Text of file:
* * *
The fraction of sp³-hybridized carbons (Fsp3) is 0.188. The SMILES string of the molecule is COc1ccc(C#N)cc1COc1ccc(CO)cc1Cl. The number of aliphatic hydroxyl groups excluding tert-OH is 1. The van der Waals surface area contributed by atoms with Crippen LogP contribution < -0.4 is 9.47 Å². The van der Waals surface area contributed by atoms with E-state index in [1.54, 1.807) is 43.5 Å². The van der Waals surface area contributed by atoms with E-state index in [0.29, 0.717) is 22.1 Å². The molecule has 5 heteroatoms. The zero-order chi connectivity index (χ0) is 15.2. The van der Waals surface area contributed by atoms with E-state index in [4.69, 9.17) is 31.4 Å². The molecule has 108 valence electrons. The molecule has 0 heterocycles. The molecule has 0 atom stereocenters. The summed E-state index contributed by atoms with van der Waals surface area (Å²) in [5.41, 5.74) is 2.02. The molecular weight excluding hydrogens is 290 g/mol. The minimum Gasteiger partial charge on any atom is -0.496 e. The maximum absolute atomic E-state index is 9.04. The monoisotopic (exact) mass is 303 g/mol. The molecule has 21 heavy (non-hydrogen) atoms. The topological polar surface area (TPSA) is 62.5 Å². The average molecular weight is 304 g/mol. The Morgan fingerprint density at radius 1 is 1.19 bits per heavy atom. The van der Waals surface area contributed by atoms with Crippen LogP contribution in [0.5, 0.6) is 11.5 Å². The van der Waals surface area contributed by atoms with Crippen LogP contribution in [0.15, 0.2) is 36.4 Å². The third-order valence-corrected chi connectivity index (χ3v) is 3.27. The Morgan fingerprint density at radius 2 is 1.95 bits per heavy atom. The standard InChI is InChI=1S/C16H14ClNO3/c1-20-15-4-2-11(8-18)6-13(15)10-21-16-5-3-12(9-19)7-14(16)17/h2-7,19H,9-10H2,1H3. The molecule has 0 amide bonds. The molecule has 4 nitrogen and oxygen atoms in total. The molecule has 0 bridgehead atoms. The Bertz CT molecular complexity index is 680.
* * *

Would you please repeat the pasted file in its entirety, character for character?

The fraction of sp³-hybridized carbons (Fsp3) is 0.188. The SMILES string of the molecule is COc1ccc(C#N)cc1COc1ccc(CO)cc1Cl. The number of aliphatic hydroxyl groups excluding tert-OH is 1. The van der Waals surface area contributed by atoms with Crippen LogP contribution < -0.4 is 9.47 Å². The van der Waals surface area contributed by atoms with E-state index in [1.54, 1.807) is 43.5 Å². The van der Waals surface area contributed by atoms with E-state index in [0.29, 0.717) is 22.1 Å². The molecule has 5 heteroatoms. The zero-order chi connectivity index (χ0) is 15.2. The van der Waals surface area contributed by atoms with E-state index in [4.69, 9.17) is 31.4 Å². The molecule has 108 valence electrons. The molecule has 0 heterocycles. The molecule has 0 atom stereocenters. The summed E-state index contributed by atoms with van der Waals surface area (Å²) in [5.41, 5.74) is 2.02. The molecular weight excluding hydrogens is 290 g/mol. The minimum Gasteiger partial charge on any atom is -0.496 e. The maximum absolute atomic E-state index is 9.04. The monoisotopic (exact) mass is 303 g/mol. The molecule has 21 heavy (non-hydrogen) atoms. The topological polar surface area (TPSA) is 62.5 Å². The average molecular weight is 304 g/mol. The Morgan fingerprint density at radius 1 is 1.19 bits per heavy atom. The van der Waals surface area contributed by atoms with Crippen LogP contribution in [0.5, 0.6) is 11.5 Å². The van der Waals surface area contributed by atoms with Crippen LogP contribution in [0.15, 0.2) is 36.4 Å². The third-order valence-corrected chi connectivity index (χ3v) is 3.27. The Morgan fingerprint density at radius 2 is 1.95 bits per heavy atom. The standard InChI is InChI=1S/C16H14ClNO3/c1-20-15-4-2-11(8-18)6-13(15)10-21-16-5-3-12(9-19)7-14(16)17/h2-7,19H,9-10H2,1H3. The molecule has 0 amide bonds. The molecule has 4 nitrogen and oxygen atoms in total. The molecule has 0 bridgehead atoms. The Bertz CT molecular complexity index is 680.